"Crazy toe dancer" Mlle. Dazie was a Broadway novelty from her New York premier at Keith & Proctor’s Vaudeville house in 1903 as "La Belle Dazie" to her stint in the Morris Gest beauty extravaganza "Aphrodite" in 1919. Her combination of classical ballet (she was trained at the Russian Imperial Ballet of St. Petersburg during 1898-99) and eccentric dancing fascinated a generation of theater-goers young and old. She appeared in the 1905 children's theatrical cartoon-comedy, "Buster Brown," in pantomime matinee's at Hammerstein's Opera House in 1906, and in the very first Ziegfeld Follies of 1907 doing the "Jui-Jitsu Waltz" and a Salome dance. She returned as featured dancer in 1908.
As the foremost ballet comedian of her day, she enlivened comic operas, pantomimes, and Broadway revues. While touring her pantomime "Love of the Artist," in 1909, Mlle. Dazie was accidentally stabbed on stage when a performer picked up a real knife instead of a prop. True story or ballyhoo? Mlle. Dazie was not above applying the publicity ploys of her former employer Florenz Ziegfeld to keep her name in print. Recovered from her wound, Mlle. Dazie attempted later in 1909 to secure Butler Davenport's West 63rd Street playhouse in order to set up a company, based on the Parisian Theatre Antoine, performing pantomimes, ballets, and classic plays. The plan never came to pass. She comforted herself in the success of her appearances at the first two Winter Garden shows.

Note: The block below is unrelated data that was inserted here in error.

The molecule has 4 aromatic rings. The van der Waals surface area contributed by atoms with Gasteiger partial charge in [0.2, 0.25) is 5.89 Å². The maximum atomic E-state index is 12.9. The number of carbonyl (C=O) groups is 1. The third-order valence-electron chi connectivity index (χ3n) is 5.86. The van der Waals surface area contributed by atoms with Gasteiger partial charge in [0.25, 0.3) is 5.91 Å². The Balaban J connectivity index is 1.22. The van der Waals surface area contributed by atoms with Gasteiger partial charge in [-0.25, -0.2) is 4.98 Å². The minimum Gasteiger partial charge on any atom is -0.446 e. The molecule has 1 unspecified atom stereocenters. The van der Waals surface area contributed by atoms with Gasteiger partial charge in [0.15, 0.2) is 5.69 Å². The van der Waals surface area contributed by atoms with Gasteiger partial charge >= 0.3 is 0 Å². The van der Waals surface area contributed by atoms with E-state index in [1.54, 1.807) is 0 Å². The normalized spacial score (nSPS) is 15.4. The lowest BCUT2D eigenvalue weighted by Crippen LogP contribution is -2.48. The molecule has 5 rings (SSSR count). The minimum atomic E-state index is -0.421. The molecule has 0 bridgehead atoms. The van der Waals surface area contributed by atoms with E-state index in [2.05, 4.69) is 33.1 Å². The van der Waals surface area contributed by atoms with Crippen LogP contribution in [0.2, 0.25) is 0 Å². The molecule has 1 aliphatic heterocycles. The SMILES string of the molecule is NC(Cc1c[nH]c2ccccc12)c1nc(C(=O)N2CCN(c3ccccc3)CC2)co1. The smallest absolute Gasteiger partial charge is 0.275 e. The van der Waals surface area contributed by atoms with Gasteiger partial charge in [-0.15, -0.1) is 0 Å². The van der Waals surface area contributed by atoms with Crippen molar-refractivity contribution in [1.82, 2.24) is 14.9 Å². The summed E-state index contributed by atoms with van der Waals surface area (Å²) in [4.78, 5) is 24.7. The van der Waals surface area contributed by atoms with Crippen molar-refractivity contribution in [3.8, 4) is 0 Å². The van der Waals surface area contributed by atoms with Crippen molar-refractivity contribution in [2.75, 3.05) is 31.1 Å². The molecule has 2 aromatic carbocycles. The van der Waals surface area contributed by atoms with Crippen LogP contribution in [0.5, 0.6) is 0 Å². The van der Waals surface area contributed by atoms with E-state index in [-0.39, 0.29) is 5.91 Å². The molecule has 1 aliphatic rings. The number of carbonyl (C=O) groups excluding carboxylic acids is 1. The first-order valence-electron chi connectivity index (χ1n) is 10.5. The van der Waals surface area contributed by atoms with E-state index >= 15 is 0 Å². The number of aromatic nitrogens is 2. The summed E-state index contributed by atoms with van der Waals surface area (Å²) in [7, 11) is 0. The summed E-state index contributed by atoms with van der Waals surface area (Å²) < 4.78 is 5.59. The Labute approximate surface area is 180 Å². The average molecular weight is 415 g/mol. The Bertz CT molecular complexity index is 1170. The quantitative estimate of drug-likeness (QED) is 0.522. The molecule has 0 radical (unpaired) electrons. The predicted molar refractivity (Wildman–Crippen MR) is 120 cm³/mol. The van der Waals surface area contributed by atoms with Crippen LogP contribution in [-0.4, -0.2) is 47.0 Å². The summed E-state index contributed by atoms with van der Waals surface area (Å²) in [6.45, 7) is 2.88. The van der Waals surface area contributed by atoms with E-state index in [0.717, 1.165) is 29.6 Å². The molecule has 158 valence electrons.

In 1912, Dazie expanded her range, speaking on stage for the first time in the final act of "The Master of the House." She was concurrently employed as a solo dancer in "The Merry Countess" in a nearby theater and rushed between houses to perform an evening's duties. In 1914, while playing in J. M. Barrie's "Pantaloon," she revealed she had married horseman and entrepreneur, Cornelius Fellowes, Jr. Throughout the mid-teens, Mlle. Dazie maintained her own dance company, that toured vaudeville as a headline act. The dancers experimented in creating a fusion of ballet, pantomime, and popular dance that presaged classical theatrical dancing in the 1920s musicals. In 1918, headlining at the Palace, she did a "toe rag" and an airplane dance, while partner Ed Janis did "an eccentric jazz," the first citation in mainstream print of jazz dance (NY Times Jul 16, 1918).
In 1919, as Dazie undertook her last role on Broadway in "Aphrodite," she received an unexpected accolade when a prize winning race horse was named for her. In 1920 she retired to enjoy the proceeds of her husband's business ventures in New York and Miami Beach. She died in 1952. David S. Shields/ALS